by Sumaa Tekur
When it comes to flying high, Indians prefer to go private. In their choice of airline for domestic travel, Air India, the country’s government-owned official airline, is lowest on the preference list. It’s a seat in one of the private airlines that air travellers want to occupy.
In 2010, Air India flew its domestic operations with a 22% seat-load factor — a figure that’s abysmal when compared to the 84% seat occupancy for IndiGo or 82% for SpiceJet. The other carriers — Kingfisher with 75% and Jet Airways with 72% — did well, too. In 2010, Air India operated more than 9,000 flights at less than one-fourth capacity.
Meanwhile, the private airlines increasingly are training their business sights on Tier II and Tier III Indian cities to tap into the potentially lucrative semi-urban and rural markets. According to Airports Authority of India statistics, at least 10 Indian towns recorded passenger traffic of between 300 and 1,000 travellers between April and November 2010. The towns include Aurangabad, Dibrugarh, Bhopal, Leh, Madurai, Rajkot, Ranchi, Silchar, Tirupati and Udaipur (LiveMint.com, 24 February 2011).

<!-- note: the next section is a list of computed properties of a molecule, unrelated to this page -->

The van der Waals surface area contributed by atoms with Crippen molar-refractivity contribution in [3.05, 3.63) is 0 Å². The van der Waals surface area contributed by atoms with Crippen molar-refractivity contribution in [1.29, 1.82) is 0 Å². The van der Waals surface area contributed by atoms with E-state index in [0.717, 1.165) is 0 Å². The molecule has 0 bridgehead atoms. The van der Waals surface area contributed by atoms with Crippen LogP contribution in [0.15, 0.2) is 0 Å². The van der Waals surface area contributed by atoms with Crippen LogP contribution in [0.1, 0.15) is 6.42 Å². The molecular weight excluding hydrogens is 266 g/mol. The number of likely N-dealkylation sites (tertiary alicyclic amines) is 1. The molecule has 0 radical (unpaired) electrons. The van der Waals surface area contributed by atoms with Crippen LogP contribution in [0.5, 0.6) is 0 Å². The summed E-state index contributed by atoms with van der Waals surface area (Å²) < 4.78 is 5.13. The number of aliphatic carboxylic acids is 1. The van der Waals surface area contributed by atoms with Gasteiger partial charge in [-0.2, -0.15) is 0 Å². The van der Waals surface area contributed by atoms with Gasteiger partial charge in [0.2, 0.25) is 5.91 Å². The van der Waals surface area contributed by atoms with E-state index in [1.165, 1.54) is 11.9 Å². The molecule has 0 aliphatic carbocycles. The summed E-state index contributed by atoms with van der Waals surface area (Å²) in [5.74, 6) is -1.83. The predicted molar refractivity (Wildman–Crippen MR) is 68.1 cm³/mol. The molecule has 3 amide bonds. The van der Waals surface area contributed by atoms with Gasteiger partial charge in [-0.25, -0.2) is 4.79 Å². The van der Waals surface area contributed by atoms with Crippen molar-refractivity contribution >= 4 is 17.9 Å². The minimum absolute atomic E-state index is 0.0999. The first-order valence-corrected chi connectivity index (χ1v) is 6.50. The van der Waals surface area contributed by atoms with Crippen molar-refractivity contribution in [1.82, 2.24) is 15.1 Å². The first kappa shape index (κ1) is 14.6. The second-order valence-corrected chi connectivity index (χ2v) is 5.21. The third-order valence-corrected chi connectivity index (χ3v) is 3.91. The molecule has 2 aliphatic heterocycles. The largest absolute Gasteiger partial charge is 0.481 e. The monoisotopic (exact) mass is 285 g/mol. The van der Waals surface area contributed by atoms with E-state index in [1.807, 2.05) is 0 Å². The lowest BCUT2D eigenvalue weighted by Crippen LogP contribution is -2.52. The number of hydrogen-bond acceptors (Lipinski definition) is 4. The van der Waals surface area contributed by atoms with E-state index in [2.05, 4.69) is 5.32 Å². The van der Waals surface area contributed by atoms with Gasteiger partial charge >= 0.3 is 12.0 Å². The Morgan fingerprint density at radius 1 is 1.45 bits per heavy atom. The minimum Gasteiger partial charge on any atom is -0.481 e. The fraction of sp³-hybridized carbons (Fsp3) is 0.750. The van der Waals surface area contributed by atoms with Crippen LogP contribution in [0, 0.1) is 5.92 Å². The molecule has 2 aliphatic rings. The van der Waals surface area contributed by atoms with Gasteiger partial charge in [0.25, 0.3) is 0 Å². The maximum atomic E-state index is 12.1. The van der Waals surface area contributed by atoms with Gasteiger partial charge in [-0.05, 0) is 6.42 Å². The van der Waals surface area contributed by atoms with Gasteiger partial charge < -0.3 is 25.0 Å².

Air India is one of the three full-service domestic carriers (the other two are Jet Airways and Kingfisher), and has also been focusing on expanding operations in Tier II and Tier III cities. The government-owned airline could play a role in providing better connection to non-metros, thereby increasing the percentage of Indian air travellers. After all, only 3% of Indians fly. And who knows, this way Indians might feel stronger pride for their country.